Around Campus

VP Gargano to take UMass job

Mike Gargano, associate vice president for Student and Academic Support Services, will be leaving the GW after 15 years for a job at the University of Massachusetts at Amherst later this month.

Gargano will become the vice chancellor for student affairs and campus life at the fellow Atlantic 10 school, handing a similar portfolio that includes oversight of admissions, financial aid, student groups among other duties.

Gargano said he is headed to UMass because of the career opportunities available and is looking forward to beginning the new job.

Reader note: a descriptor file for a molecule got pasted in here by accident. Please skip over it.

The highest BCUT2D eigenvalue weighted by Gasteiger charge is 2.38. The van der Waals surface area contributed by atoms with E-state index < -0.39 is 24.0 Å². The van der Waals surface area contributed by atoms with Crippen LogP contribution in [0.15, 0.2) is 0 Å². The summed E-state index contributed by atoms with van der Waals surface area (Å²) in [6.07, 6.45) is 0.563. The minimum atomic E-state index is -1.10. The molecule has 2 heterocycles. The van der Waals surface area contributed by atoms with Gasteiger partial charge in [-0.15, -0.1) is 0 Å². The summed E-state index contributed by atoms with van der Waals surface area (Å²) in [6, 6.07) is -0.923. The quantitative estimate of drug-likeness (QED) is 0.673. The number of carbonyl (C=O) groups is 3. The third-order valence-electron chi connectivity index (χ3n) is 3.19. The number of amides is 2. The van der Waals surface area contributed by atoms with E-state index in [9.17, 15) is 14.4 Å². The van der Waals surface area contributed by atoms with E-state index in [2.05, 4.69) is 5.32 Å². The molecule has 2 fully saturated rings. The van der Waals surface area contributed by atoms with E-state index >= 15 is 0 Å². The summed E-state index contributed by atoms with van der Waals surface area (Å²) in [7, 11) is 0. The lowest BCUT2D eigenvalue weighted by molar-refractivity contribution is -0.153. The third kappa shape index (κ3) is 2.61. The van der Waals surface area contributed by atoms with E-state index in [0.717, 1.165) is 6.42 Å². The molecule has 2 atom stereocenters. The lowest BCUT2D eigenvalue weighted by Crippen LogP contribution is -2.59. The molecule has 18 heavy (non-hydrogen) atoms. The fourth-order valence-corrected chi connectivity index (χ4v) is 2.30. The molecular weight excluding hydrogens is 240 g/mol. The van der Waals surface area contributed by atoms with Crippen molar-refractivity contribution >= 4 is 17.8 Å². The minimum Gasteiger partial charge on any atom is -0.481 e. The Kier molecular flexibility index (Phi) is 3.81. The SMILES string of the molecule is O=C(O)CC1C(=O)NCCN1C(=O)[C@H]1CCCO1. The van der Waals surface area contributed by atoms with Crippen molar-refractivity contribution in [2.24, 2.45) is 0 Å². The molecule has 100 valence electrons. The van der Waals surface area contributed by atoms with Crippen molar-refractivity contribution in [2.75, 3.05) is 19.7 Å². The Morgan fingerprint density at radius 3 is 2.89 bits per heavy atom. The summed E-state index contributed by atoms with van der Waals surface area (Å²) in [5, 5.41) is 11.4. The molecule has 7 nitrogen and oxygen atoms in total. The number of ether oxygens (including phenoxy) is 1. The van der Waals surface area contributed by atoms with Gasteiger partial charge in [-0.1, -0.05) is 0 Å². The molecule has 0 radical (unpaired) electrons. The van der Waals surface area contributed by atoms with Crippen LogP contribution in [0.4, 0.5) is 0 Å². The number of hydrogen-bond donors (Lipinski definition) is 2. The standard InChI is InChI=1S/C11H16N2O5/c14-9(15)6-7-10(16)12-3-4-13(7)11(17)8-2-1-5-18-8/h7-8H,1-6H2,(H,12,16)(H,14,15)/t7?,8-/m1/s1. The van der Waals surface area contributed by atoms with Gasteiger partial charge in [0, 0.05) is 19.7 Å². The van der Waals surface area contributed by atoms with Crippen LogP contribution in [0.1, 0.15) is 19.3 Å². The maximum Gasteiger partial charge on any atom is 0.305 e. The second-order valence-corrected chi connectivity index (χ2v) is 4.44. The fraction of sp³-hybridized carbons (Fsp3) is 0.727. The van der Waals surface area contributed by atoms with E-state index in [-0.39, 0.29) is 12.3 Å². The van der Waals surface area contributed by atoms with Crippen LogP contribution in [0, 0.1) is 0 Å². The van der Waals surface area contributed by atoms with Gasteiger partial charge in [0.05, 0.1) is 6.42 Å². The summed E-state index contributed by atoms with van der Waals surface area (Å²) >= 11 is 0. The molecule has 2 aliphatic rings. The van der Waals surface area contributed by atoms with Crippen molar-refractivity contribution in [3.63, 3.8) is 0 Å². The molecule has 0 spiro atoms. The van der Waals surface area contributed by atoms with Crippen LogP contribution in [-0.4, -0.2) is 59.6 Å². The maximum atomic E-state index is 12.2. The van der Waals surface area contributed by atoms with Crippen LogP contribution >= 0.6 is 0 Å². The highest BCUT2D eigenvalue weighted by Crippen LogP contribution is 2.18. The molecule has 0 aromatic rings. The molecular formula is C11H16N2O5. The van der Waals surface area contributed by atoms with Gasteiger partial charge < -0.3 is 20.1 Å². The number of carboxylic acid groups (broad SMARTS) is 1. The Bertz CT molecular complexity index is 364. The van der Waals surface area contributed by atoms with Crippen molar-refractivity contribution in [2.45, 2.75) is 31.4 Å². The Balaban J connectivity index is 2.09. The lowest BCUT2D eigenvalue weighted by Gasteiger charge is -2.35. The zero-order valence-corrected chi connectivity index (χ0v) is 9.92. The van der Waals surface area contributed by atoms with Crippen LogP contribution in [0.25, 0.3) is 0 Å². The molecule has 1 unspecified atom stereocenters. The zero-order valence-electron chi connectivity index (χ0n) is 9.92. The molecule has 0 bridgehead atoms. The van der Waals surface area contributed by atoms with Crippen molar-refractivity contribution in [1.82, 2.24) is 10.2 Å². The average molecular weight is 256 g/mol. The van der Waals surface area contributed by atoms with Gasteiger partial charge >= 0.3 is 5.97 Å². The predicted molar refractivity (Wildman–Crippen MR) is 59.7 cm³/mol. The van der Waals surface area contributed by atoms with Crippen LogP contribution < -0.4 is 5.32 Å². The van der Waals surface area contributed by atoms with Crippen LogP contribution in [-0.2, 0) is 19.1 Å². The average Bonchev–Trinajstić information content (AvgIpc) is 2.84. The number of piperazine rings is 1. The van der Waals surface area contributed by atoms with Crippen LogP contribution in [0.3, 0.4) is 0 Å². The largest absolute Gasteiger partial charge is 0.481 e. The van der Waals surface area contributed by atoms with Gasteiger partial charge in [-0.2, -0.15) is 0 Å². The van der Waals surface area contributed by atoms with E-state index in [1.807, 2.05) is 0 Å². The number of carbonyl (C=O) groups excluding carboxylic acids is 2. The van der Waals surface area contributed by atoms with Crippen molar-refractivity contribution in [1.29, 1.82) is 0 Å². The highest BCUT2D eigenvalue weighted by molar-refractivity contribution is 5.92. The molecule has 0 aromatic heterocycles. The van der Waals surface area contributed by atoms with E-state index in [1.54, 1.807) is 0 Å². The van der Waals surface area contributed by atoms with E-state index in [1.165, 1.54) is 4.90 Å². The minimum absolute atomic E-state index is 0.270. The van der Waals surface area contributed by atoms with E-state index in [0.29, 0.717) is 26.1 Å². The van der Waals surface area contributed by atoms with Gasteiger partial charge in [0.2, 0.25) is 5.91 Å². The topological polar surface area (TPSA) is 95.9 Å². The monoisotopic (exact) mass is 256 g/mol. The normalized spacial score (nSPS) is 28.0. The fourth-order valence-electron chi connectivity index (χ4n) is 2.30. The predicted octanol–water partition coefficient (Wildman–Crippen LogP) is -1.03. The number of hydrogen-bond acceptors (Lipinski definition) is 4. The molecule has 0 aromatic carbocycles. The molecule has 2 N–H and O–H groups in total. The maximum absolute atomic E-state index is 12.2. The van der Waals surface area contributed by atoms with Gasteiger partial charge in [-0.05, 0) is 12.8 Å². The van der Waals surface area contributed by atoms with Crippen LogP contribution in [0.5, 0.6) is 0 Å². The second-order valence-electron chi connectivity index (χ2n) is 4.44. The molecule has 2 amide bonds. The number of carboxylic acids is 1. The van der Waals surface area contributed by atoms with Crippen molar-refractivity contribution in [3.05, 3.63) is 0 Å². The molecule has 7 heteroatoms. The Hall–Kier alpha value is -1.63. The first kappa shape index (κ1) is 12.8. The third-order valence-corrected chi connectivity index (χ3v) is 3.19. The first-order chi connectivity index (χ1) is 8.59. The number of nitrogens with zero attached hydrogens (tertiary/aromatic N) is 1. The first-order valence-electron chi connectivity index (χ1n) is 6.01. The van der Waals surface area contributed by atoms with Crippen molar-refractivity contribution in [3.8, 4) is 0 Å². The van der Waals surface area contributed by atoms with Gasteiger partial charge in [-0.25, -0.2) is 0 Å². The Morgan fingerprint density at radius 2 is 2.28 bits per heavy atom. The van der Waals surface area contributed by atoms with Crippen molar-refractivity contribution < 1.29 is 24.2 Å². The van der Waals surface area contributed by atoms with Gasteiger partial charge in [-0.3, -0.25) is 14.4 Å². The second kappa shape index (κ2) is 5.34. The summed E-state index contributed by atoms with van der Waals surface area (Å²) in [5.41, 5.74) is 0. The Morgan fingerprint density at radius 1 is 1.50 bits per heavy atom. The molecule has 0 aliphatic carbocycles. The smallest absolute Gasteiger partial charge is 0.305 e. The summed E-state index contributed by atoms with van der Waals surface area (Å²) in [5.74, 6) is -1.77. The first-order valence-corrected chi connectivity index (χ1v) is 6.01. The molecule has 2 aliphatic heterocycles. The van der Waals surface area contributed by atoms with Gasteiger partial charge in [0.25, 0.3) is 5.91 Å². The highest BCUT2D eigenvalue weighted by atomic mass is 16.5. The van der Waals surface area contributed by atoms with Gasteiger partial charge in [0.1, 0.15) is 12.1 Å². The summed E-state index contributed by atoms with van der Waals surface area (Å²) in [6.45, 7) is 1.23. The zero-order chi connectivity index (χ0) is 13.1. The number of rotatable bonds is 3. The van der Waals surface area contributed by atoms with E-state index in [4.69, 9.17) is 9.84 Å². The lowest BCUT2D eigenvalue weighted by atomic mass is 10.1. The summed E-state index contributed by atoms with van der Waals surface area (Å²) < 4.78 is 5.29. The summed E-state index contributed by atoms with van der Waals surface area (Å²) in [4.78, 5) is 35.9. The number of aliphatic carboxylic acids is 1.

Gargano worked in the athletic department before moving to SASS two years ago.

Robert Chernak, senior vice president for SASS, said he will miss Gargano and added that he will do a “great job” at UMass.

Chernak said he will restructure the department without specifically replacing Gargano’s position.

“When you look at the list of veterans in the division, there are a lot of people that can pick up slack,” Chernak said, noting that Student Activities Center Director Laura Taddeuci-Downs and Marvin Center director Peter Konwerski were two administrators who will take on different responsibilities.

Chernak also said Colonial Inaugurations should run smoothly despite Gargano’s absence.

UMass officials said they are looking forward to Gargano’s arrival.